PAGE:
“I spent the better part of 10 years saying ‘hey look at this metaphorical box of stuff I can do’, without actually pursuing any of it,” he explains. “A year and a half ago I started a blog and have spent every day since working on something related to writing.”

Here’s more of what Ardethbey had to say in response to a few of our typically hard-hitting questions:

1) What do you miss about New Jersey?Ardethbey_Pic_sml
Most definitely I’d have to say the food. There is no better pizza in the world than on the Jersey Shore 
(Yeah! I said it.) I consider myself to be a pizza connoisseur, so that accolade comes in high regard. New Jersey’s close proximity to New York City has to be mentioned as well. I grew up in Jersey and was always afraid of the Big Apple with all its craziness. The last year I spent in NJ gave me the opportunity to spend quality time in NYC and I loved it. My story ‘212’ is about me saying goodbye…for now.

2) In your WEbook profile under “Character You’d Like to be for a Day,” you list Wilbur from Charlotte’s Web. What would you do as Wilbur for a day?

There is nothing like getting existential about becoming a pig that talks to spiders. See, the thing is, I think I really am Wilbur right now. Not just because I have a “writers belly,” but the idea behind him. I am old enough to know better, but still walk around in a haze of innocence and naivety. The perpetual dreamer. I don’t want to see the truth just outside the barn, but am forever intrigued when the outsiders whisper of its wonders.

3) What was the inspiration behind your project Hitchhiking Naked: The Legend of Billy Wylde and can you explain the project a little?
I started a short story called "Recollect" about a man who loses his memory after a bus accident where he is saved by a young Billy Wylde. Billy is kind of a gypsy, a real ne’er-do-well, and even though he often breaks all your stuff, he has a heart of gold. The project was kind of a viral experiment. I started the story on one blog as straight up fiction, then created another blog that was “written” by the main character of ‘Recollect’, Rob Lucas. Rob’s blogs started about him (a year after the short story) and featured his crazy Billy Stories, like the time Billy left Rob a note asking if he should wake him. Long story short (too late), the readers of Rob’s blog loved Billy and quickly all attention was on him. So ‘Hitchhiking Naked’ is Billy’s “Odyssey.” He’s off to discover who his estranged father was after news of his death.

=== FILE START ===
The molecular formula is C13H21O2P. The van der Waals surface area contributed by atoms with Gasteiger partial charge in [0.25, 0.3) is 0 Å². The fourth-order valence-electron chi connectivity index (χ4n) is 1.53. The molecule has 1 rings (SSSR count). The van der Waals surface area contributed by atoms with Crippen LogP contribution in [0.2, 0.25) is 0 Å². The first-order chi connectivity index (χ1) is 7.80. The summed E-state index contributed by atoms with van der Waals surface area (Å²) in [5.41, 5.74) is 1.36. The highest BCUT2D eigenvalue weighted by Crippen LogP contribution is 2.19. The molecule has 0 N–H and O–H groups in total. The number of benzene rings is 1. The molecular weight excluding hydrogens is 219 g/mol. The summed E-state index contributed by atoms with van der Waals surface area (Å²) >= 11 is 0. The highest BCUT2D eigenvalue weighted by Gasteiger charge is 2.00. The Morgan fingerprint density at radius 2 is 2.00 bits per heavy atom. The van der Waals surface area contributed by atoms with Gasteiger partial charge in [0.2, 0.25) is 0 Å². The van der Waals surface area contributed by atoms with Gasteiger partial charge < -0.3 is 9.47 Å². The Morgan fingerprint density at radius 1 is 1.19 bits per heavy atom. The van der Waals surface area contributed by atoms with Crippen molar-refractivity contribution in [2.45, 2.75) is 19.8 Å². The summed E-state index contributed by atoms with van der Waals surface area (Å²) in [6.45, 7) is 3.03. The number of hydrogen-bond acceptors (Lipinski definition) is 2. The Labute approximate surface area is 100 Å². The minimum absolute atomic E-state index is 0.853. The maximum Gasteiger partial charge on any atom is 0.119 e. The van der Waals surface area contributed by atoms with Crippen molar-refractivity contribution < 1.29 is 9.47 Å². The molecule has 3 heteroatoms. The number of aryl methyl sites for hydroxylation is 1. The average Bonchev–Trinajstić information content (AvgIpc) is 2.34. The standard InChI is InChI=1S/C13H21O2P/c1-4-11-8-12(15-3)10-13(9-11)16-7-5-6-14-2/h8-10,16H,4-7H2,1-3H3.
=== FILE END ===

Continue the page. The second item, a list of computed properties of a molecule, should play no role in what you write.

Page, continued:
4) Your essay “Hussein” was recently published in the Jan 20, 2009 WEbook. What are your thoughts on being included in the collection?

I was overwhelmed when I was selected.  This project was the very first I’d ever entered into with the chance of being published and I am so happy my words and thoughts were chosen. I am very excited and Barnes and Noble ordered my copy for me to pick up this weekend, which will be a real life moment for me.

WEbooker of the WEek

Do you have a line on the wonderfullest writer on WEbook? The fantastickest feedbacker? Or anyone else who goes above and beyond to make WEbook the best writing, reading, and publishing community on the internet? Drop me an email, or visit my profile and send me a message with the title "WEbooker of the WEek" to nominate your favorite WEbooker and he or she will have a shot at joining the ranks of the immortals -- and getting a free WEbook T-shirt to boot.

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What's New on WEbook: Read Easier, Export to Word, My Start, and More

We launched a few nifty new features we think you'll like today. Here are the relevant highlights:

First, and most importantly, you can now read a project from start to finish in a much easier format. Check it out. Visit a project you like, click on "Read Book" link right under the book cover. It gives you the table of contents and each chapter in order. Eager to hear what you think.

Tools_Screengrab_HighlightSecond, and pretty much just as cool, if you have a project on WEbook and are the Project Leader, check out new in the "My Tools" menu (left side of your project page) the tool for exporting to Word. 
Hey...how many of you have asked us for that? Okay, maybe it took us a bit longer than you wished but...we really hope you like it. Tell us either way.